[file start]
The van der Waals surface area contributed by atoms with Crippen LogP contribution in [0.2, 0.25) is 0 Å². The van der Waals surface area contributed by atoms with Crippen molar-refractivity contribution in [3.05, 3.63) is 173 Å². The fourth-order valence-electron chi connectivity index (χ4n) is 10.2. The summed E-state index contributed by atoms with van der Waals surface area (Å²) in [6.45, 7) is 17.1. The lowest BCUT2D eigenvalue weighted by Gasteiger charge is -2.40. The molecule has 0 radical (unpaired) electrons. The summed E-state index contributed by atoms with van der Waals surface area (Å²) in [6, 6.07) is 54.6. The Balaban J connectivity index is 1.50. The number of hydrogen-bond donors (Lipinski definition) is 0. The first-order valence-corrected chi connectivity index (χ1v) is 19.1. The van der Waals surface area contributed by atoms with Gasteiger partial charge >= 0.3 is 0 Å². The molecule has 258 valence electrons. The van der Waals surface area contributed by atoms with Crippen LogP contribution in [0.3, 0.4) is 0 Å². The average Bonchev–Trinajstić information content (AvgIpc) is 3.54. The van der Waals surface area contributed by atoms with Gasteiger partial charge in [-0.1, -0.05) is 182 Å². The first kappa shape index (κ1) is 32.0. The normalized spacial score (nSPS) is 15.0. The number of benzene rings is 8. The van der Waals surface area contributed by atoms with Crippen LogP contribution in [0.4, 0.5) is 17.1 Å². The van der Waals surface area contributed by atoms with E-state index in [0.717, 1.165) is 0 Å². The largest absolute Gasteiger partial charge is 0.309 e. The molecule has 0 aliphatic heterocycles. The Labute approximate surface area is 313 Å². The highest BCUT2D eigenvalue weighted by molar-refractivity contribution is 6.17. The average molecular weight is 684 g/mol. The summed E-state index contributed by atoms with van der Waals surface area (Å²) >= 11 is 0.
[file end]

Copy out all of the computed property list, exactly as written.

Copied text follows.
The van der Waals surface area contributed by atoms with Crippen LogP contribution in [0.2, 0.25) is 0 Å². The van der Waals surface area contributed by atoms with Crippen molar-refractivity contribution in [3.05, 3.63) is 173 Å². The fourth-order valence-electron chi connectivity index (χ4n) is 10.2. The summed E-state index contributed by atoms with van der Waals surface area (Å²) in [6.45, 7) is 17.1. The lowest BCUT2D eigenvalue weighted by Gasteiger charge is -2.40. The molecule has 0 radical (unpaired) electrons. The summed E-state index contributed by atoms with van der Waals surface area (Å²) in [6, 6.07) is 54.6. The Balaban J connectivity index is 1.50. The number of hydrogen-bond donors (Lipinski definition) is 0. The first-order valence-corrected chi connectivity index (χ1v) is 19.1. The van der Waals surface area contributed by atoms with Gasteiger partial charge >= 0.3 is 0 Å². The molecule has 258 valence electrons. The van der Waals surface area contributed by atoms with Crippen LogP contribution in [0.3, 0.4) is 0 Å². The average Bonchev–Trinajstić information content (AvgIpc) is 3.54. The van der Waals surface area contributed by atoms with Gasteiger partial charge in [-0.1, -0.05) is 182 Å². The first kappa shape index (κ1) is 32.0. The normalized spacial score (nSPS) is 15.0. The number of benzene rings is 8. The van der Waals surface area contributed by atoms with Crippen LogP contribution in [0.4, 0.5) is 17.1 Å². The van der Waals surface area contributed by atoms with E-state index in [0.717, 1.165) is 0 Å². The largest absolute Gasteiger partial charge is 0.309 e. The molecule has 0 aliphatic heterocycles. The Labute approximate surface area is 313 Å². The highest BCUT2D eigenvalue weighted by molar-refractivity contribution is 6.17. The average molecular weight is 684 g/mol. The summed E-state index contributed by atoms with van der Waals surface area (Å²) >= 11 is 0.